The idea for this episode came from Mike Reiss, who thought it would be funny if the plant went on strike. The writers of the episode, Jay Kogen and Wallace Wolodarsky, would later add the dental plan aspect of the plot.[5] During the production of this episode, an ABC camera crew was allowed into the rewrite room, which Al Jean says he regrets because they were working on stage direction, and they came off as not being very funny.[5]

The producers originally asked Anthony Hopkins and Clint Eastwood to provide the voice of the dentist, Dr. Wolfe, but they both turned the role down.[5] Anthony Perkins was eventually cast in the role, but died before his recording session. In the end, the role went to Simpsons regular Hank Azaria. As well, the original panelist on Smartline was supposed to be O. J. Simpson, but he turned it down, much to the relief of the writers when Simpson was later tried for murder.[5]

Cultural references[edit]

Lisa's dream sequence, based on Yellow Submarine.[2] Everything in the sequence had to be slightly changed for copyright reasons.[5]

The title of the episode is an homage to Hubert Selby Jr.'s novel Last Exit to Brooklyn, one subplot of which involves the corruption and downfall of a union leader during a strike.[6] The body of the union president, Chuckie Fitzhugh, is seen buried under a football field, an homage to the mystery surrounding the whereabouts of Jimmy Hoffa and his alleged burial at New Jersey's Giants Stadium.[5] Mr. Burns' outfit in the flashback to his childhood is based on Buster Brown.[7] Homer's imagination of a life of organized crime is based on Don Fanucci's first appearance in The Godfather Part II, accepting donuts rather than a necklace and an orange.[8]

Lisa has a nitrous oxide-induced hallucination that echoes The Beatles film Yellow Submarine, which Al Jean says had to be changed slightly for legal reasons. This included changing the name of the short sequence to "purple submersible"; Paul McCartney calls her "Lisa in the Sky", while George Harrison notes "no diamonds though". This is a reference to the Beatles song "Lucy in the Sky with Diamonds".[5] The scene where Lisa acquires her monstrous braces, laughs maniacally and breaks her mirror is based on a scene from the 1989 Tim Burton film Batman where Jack Napier discovers his transformation into the Joker.[2]

When Homer is escorted by the hired goons into what appears to be Burns' conservatory, a Burns-headed bird (presumably a vulture) is sitting in front of the screen, which then flies away. This is a reference to the cockatoo in Citizen Kane.[5] The page Mr. Burns reads from the monkey's typewriter is a reference to the first line of A Tale of Two Cities. The episode features a sample of "Classical Gas", a popular piece of incidental music by Mason Williams played by Lisa on a request from Lenny.[3] The sequence of Mr. Burns and Smithers going through multiple doors to get to the main power switch, and the music accompanying it, is a parody of the opening credits of Get Smart except for the part with the book case and twin fireman poles which is a reference to the original Batman tv series, simultaneous with this the score references Danny Elfman’s Batman theme. Before Mr. Burns shuts off the power to the town in response to the strike, he says, "From Hell's heart I stab at thee" which is a reference to Captain Ahab's curse, from the novel Moby-Dick.[9] The workers' resistance to the power outage, and Mr. Burns's response, is a parody of How the Grinch Stole Christmas.[7] The scene where Homer spins on the floor and sounds "woo-woo-woo!" excitedly in response to Mr. Burns' concession to the strike is a reference to Curly Howard's antics on The Three Stooges.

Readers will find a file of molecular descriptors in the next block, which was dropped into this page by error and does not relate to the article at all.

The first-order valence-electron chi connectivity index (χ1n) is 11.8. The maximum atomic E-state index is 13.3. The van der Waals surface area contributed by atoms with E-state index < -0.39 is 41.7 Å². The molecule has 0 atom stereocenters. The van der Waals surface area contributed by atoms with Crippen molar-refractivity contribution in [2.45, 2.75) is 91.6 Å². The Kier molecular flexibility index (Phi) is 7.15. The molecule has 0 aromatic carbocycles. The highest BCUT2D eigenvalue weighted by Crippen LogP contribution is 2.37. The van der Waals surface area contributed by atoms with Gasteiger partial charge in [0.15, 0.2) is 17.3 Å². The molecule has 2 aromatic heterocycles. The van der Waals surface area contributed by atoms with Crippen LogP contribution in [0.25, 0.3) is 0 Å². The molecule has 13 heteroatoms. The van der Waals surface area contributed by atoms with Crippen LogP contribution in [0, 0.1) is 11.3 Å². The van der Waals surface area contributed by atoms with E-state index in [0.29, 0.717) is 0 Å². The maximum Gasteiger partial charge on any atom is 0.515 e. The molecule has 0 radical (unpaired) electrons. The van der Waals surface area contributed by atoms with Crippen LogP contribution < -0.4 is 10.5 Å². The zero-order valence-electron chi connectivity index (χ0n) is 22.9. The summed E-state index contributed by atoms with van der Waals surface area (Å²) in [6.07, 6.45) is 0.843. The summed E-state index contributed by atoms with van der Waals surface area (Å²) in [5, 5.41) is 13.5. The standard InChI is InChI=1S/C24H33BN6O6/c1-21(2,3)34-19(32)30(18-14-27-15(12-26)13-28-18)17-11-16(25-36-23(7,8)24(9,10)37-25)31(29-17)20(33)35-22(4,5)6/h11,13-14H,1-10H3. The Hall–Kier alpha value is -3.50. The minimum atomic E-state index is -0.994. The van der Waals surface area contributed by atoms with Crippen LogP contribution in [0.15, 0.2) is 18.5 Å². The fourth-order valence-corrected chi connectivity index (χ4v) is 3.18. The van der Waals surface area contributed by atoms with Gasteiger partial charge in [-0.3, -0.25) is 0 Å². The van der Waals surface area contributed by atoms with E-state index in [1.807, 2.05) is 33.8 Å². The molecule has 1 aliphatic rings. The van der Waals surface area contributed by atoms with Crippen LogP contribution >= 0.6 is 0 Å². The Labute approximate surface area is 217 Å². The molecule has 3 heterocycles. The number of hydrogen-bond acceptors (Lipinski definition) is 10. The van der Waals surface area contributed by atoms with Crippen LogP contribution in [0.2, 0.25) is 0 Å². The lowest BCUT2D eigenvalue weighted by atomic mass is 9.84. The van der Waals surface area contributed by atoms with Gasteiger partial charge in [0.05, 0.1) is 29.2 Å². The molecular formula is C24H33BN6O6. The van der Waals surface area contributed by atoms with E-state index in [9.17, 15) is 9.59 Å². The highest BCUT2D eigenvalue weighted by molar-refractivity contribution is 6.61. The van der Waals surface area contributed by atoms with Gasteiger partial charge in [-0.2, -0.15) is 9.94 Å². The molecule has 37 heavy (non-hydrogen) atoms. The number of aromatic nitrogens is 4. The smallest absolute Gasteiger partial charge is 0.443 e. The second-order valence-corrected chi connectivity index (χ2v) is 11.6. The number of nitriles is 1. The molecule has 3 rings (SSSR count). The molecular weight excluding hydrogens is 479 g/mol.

In its original broadcast, "Last Exit to Springfield" finished 19th in ratings for the week of March 8–14, 1993, with a Nielsen rating of 13.7, equivalent to approximately 12.8 million viewing households. It was the highest-rated show on the Fox network that week.[10]

The episode is generally ranked as being one of the best of all time and is on a number of Top 10 lists;[5] the BBC stated it is "frequently cited as the show's best-ever episode".[11] An Entertainment Weekly article from January 2003 looking back at the top 25 episodes of the series chose the episode as the show's greatest, saying "this episode is virtually flawless, the product of a series at the height of its creative powers -- when the satire was savage and relevant" and "the stuff of syndication legend: Burns facing down brilliant labor kingpin Homer Simpson; Homer Simpson facing down his own brain (DENTAL PLAN!/Lisa needs braces!); Grampa rattling on about wearing onions on his belt. Last Exit is a glorious symphony of the high and the low, of satirical shots at unions."[4] In 2020, Al Jean acknowledged "Last Exit to Springfield" as an episode many consider to be a favorite.[12]